Bloom Energy moves beyond California by Doug Mohney
Once upon a time not so long ago, the only place where you could find operational Bloom Energy Servers (fuel cells) was in California. That time has now passed, with publicly disclosed installations in Delaware, North Carolina and Utah. Now if the company can get the fuel cell price down like it promised, we could all be powering up with natural gas as a greener alternative to a variety of fuels.
EBay is getting a lot of ink for its data center expansion in Utah. The company is installing 6 megawatts (MW) of Bloom Energy servers -- 30 servers in all -- into its new facility. Bloom's fuel cells will provide primary power for the facility on a 24x7x356 basis, with "the grid" used only as a backup. Each Bloom server will generate 1.75 million kilowatt hours (kWh) and be fed with biogas derived from "renewable organic waste," said the June 21, 2012 press release.
This isn't the first Bloom Energy server eBay has purchased. The company has had a 500 kW Bloom fuel cell at its San Jose headquarters since at least 2009, when Bloom was in "stealth mode." Bloom announced eBay among its first Fortune 500 customers back in February 2010 -- more than two years ago. Certainly Bloom has passed real-world reliability testing with eBay at the company HQ.
Apple's shiny new data center in Maiden, North Carolina will use Bloom Energy servers. The 4.8 megawatt project of 24 Bloom Energy servers will complement Apple's 20 MW solar farm and is expected to go into operation at the end of 2012. Apple will use natural gas as the fuel stock and buy methane offset to make everything green.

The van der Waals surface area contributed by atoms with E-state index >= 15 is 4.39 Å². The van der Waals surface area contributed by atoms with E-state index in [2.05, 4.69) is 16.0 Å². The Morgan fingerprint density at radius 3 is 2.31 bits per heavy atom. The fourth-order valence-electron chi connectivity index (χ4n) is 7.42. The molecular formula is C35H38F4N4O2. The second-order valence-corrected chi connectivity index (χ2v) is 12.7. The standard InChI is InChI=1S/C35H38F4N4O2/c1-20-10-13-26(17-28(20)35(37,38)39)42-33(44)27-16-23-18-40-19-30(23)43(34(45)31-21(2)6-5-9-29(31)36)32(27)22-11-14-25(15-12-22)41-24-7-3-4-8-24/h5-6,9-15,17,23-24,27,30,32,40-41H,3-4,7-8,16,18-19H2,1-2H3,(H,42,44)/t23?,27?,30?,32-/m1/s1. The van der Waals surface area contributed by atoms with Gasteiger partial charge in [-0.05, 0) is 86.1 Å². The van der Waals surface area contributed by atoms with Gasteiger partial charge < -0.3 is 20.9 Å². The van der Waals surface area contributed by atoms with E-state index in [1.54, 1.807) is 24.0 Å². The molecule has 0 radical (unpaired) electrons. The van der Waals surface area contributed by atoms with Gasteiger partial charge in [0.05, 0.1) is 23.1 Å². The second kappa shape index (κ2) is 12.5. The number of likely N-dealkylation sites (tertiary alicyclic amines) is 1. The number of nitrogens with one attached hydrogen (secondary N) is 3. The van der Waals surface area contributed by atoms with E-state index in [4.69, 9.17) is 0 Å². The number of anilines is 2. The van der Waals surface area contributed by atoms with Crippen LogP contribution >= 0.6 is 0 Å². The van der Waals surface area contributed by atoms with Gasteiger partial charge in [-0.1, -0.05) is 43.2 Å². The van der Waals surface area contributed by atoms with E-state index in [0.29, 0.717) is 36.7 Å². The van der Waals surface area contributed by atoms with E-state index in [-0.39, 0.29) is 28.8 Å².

The new servers for Apple's data center won't come from Bloom's new manufacturing center in Newark Delaware. Bloom announced its second manufacturing line at the end of April, along with new customers Owens Corning, Urban Outfitters, Delmarva Power, Washington Gas and AT&T., and expects construction to be completed in mid-2013 with manufacturing to begin shortly thereafter.
It's interesting to note even if Bloom doesn't directly sell its fuel cells to East Coast data centers, utilities like Delmarva Power and Washington Gas will use Bloom products to generate electricity -- which in turn should help to displace existing "dirty" sources such as coal.
Bloom's boom also has to be helped by the huge supplies of natural gas being tapped throughout the northeast through the (non-green) process of fracking. The bitter irony here is that while natural gas production will end up displacing a lot of coal-generated electricity and carbon, fracking operations are coming under tighter scrutiny for polluting ground water and causing stress to small towns in Pennsylvania and New York state not setup for the influx of drilling operations.